This study finds a process similar to 0201 parts, with a 100 µm thick stencil and a nitrogen environment.

The use of 01005 size passives poses a number of challenges. First, a feasible screen-printing process must be achieved. To achieve a high-yield soldering process, a sufficient amount of paste is needed and variations in paste volume must be minimized. Many factors influence screen-printing quality: stencil thickness, paste characteristics, paste type (particle size) and printing parameters such as printing speed, pressure and separation speed. Other factors such as the mechanical condition of the stencil, cleaning frequency, flatness of the circuit board and the method of supporting the PCB during screen printing also contribute to the process capability.

The next question concerns pick-and-place. The capability of current equipment for accurate, repeatable alignment must be verified, as does the ability to physically handle these extremely small parts. The placement accuracy required depends on the ability of the components to self-align during reflow. Theoretically, self-alignment is determined by solder paste composition (eutectic SnPb versus lead-free), reflow atmosphere (which may change the surface tension of the solder), and surface finish.

Our first objective was to establish a land pattern design that permits a high assembly process yield and maximizes real estate saved. The second task was to evaluate and develop screen-printing and pick-and-place processes for 01005 components (Figure 1).

Figure 1
FIGURE 1. Comparison of 0201 and 01005 components.

An array of land patterns (Figure 2) for 01005s was designed and incorporated on a test vehicle (Figure 3) that was already being laid out. The TV was 170 x 145 x 1 mm, but the test structure for an array of 816 component sites for 01005s only used a small portion of the TV. The TV was 1 mm thick, had six copper layers and FR-4 laminate core material.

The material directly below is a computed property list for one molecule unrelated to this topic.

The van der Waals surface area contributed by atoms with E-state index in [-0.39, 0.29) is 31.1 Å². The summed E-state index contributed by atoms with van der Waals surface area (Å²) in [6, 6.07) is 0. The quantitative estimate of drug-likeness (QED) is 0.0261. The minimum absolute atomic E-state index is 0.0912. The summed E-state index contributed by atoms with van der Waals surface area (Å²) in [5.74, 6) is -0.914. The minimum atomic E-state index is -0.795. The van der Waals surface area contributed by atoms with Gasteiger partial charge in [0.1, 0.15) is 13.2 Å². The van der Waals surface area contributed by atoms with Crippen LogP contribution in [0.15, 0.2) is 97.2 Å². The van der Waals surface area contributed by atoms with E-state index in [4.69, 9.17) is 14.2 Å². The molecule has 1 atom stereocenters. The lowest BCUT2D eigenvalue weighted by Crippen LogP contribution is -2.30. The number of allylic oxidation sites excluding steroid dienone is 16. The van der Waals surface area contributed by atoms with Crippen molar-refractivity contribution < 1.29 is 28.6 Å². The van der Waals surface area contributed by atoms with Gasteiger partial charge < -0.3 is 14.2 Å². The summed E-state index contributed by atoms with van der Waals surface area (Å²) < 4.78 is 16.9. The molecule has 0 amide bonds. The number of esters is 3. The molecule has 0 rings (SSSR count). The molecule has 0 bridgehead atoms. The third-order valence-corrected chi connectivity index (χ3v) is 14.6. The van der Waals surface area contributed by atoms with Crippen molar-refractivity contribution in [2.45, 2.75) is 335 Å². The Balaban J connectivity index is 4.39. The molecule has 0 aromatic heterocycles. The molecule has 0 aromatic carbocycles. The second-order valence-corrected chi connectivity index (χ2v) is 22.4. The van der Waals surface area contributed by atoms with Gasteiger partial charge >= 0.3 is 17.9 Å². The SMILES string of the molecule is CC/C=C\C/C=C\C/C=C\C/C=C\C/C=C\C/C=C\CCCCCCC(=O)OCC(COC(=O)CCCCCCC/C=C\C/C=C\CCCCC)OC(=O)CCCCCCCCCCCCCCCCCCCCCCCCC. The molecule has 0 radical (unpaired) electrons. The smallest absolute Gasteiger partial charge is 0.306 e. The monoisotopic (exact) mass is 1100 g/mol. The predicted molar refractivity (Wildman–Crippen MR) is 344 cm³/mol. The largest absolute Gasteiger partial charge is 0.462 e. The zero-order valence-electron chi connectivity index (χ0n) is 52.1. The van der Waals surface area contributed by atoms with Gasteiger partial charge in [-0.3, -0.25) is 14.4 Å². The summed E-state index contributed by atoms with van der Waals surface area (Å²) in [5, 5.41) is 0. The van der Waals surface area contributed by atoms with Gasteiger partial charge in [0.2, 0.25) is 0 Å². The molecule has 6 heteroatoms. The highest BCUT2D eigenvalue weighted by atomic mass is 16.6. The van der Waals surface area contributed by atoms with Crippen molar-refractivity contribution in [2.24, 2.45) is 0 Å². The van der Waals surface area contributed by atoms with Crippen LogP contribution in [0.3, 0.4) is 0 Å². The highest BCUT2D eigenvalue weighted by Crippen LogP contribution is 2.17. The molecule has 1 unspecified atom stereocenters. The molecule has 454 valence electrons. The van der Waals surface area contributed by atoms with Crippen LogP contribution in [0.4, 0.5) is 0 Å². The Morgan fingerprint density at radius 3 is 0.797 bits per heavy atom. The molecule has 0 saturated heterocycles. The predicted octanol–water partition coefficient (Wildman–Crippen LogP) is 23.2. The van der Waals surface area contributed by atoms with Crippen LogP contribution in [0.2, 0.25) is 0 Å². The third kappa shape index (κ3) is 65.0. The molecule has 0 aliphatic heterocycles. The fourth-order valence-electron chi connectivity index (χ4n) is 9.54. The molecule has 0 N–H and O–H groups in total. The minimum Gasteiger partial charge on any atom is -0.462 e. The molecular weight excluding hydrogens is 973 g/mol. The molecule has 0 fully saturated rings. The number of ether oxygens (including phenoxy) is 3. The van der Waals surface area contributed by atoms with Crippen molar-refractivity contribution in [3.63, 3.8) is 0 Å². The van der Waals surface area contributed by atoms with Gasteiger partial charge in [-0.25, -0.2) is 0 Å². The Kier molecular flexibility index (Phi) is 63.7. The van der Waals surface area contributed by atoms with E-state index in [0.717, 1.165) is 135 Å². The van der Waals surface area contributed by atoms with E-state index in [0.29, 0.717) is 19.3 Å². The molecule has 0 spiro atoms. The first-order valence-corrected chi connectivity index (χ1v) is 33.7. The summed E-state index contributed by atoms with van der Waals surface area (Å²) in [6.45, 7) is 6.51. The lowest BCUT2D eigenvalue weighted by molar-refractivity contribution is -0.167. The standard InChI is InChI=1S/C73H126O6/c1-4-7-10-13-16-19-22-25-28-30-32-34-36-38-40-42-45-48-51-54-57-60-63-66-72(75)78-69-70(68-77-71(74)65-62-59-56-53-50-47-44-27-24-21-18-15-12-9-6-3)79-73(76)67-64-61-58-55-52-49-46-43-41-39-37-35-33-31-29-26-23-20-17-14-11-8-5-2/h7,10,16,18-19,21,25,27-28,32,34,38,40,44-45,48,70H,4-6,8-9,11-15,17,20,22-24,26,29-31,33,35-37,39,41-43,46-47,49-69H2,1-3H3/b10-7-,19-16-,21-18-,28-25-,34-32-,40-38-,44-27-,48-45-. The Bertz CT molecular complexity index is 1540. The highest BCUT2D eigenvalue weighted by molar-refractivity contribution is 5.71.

Figure 2
FIGURE 2. The 01005 test sites.
Figure 3
FIGURE 3. Test vehicle.

The components used were resistor and capacitor dummy parts provided by two different suppliers. The size of the capacitors was found to be within specified limits. The typical size is 0.39 x 0.19 mm with a termination width of 0.08 mm. As a general comment, the parts were well-defined and seemed to have only small, acceptable variations. Even though too few parts were measured to statistically support this statement, the reasonable reject level from the placement machine offers some additional credibility. There were, however, some irregularities of the component termination edge where it meets the ceramic body, possibly nozzle imprints caused by the taping equipment.

The 01005 components are supplied in regular 8 mm tape with 2 mm pitch between the pockets. During these trials, the carrier tape did not appear to cause any particular problems, even though component pocket tolerances should be critical. For 01005s, a relatively large gap between the component body and the tape pocket exists, as compared with what is usually seen with 0201s.

Pad design optimization. In the first experiment, two different pad designs were tested. Most were paste printed, but some 01005 dummy resistors were placed on double-sided tape. After this initial trial, the results were analyzed and another pad layout was designed based on those results. Changes made to the design were based on the collected solder paste printing data for the corresponding aperture, pre- and post-reflow inspection, including visual inspection using light microscope, x-ray and SEM, and shear testing of the soldered parts. The difference between the three different pad designs is relatively small, but still critical to successfully processing these miniature parts. Factors such as component size and tolerance, PCB manufacturability, placement accuracy, process variations and product reliability must all be taken into consideration.

In the initial trial, SnPb solder was used on an ENIG (electroless nickel immersion gold) finish. In the second experiment, lead-free solder was used on an OSP (organic solderability preservative) finish. A 100 µm thick stencil was used.